Consisting of 33 bones, more than 120 muscles, over 200 individual ligaments, and an assortment of nerves and supportive discs, the human spine is designed to perform many important functions with maximum efficiency. It’s easy to take your backbone for granted when everything is working together as expected. Even so, it’s a more complex structure than you might realize. Beverly Hills spine surgeons from The Spine Institute have put together a list of some fun facts to consider as you learn more about your spine.
The lower (lumbar) spine consists of five vertebrae, the middle (thoracic) spine is made up of twelve vertebrae, and seven vertebrae make up the cervical spine (neck).
Between the ages of 18 and 30, the five bones at the base of the spine fuse together to form the sacrum, a triangular bone in the lower back. This area is known as the coccygeal vertebrae, or the tailbone.
The brain stem connects with the upper spine to control thirst, hunger, temperature, breathing, and other essential functions.
While it may not seem possible, long-necked giraffes and humans both have seven cervical spine vertebrae.
The very first cervical vertebra is referred to as the Atlas, also the name of the mythological figure known for carrying the weight of the world on his shoulders. This bone is so-named because it supports the weight of the skull.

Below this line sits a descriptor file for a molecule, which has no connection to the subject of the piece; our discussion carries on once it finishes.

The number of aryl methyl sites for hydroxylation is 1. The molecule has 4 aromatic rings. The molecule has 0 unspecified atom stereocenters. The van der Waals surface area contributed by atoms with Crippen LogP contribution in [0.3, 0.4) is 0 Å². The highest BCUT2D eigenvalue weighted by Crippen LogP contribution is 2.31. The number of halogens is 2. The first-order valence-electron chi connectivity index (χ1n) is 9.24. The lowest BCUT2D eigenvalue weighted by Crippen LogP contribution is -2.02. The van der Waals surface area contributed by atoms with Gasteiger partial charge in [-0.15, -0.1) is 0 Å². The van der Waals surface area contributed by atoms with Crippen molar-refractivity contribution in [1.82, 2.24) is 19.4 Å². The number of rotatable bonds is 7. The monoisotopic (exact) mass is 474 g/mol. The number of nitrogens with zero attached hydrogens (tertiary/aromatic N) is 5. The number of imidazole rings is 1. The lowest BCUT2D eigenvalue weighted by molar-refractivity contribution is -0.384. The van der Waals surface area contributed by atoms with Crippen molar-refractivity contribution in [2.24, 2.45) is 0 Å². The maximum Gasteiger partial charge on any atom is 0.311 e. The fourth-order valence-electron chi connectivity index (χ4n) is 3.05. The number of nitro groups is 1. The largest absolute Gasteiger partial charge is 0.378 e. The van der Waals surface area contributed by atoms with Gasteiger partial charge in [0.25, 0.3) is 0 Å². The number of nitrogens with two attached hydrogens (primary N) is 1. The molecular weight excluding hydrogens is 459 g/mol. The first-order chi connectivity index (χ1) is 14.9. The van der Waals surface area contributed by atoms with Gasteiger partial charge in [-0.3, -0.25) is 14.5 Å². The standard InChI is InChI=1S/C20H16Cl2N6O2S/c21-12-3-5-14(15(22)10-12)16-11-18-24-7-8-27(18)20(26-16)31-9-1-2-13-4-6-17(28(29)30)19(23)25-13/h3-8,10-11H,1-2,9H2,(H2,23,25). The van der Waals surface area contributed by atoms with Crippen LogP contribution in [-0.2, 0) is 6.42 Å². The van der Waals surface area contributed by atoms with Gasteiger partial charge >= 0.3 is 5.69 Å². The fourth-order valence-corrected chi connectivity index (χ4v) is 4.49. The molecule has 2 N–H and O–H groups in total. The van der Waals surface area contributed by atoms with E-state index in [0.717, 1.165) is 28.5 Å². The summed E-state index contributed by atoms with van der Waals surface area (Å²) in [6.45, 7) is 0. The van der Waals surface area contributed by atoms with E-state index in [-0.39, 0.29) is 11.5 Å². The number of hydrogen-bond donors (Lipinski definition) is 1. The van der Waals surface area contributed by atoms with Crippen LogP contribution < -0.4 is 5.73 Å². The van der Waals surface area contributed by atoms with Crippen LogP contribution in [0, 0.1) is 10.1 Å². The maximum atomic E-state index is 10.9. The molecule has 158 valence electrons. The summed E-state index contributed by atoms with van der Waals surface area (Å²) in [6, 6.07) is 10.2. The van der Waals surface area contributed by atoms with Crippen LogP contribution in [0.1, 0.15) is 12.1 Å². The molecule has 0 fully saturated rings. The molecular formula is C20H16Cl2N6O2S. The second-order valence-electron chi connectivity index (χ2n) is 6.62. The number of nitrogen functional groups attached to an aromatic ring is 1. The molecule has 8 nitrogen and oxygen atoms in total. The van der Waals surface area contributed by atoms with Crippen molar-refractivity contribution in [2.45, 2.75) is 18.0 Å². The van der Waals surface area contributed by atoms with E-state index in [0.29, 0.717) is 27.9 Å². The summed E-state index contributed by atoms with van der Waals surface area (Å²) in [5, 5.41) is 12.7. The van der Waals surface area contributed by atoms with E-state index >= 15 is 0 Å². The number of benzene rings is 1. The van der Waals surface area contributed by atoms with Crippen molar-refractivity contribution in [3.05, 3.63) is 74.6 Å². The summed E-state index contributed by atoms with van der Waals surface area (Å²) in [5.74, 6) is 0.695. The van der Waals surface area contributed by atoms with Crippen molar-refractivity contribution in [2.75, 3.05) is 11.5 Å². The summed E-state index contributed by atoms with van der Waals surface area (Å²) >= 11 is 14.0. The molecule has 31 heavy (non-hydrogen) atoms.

You have a pair of these small joints, known as facet joints, at each level of your spine.
The human spine is extremely durable and flexible. In fact, you would be able to form two-thirds of a circle if you tried to bend your spine into a circle. It’s also not easy to completely sever a spinal cord. According to one study, it would take a force equal to a 500-pound car smashing into a wall at 30 mph to sever the spinal cord.
According to most estimates, 80 to 90 percent of the population will experience back pain at some point. Back pain is also the leading cause of worldwide disability, the most common reason people file for workers’ compensation in the United States, and the main reason people visit their doctor.
Following an injury, neurons in your spine can carry pain signals more easily to your brain. Consequently, you are more sensitive to pain, which is why discomfort from spine-related injuries sometimes lingers. This is also why it’s important to take good care of your spine to minimize injuries to tissues, bones, discs, joints, and nerves.
This rubbery substance that separates vertebral discs accounts for more than a fourth of the spine’s length. The cartilage’s ability to expand and contract is what causes astronauts returning from space to grow up to 3 percent taller. It’s also why people lose some height as they age.
The human spine is fairly durable and flexible. However, there are times when it demands attention. Fortunately, most spine-related pain is a temporary inconvenience. Should you experience any persistent or worsening discomfort, it’s time to get some input from your doctor.
You may also want to meet with a spinal surgeon if you think you might need surgery. At The Spine Institute, we specialize in a wide variety of procedures, including traditional fusion surgery, artificial disc replacement, and spinal cord stimulation. Beverly Hills patients who are seeking relief for their pain should call 310-828-7757 today to schedule an appointment.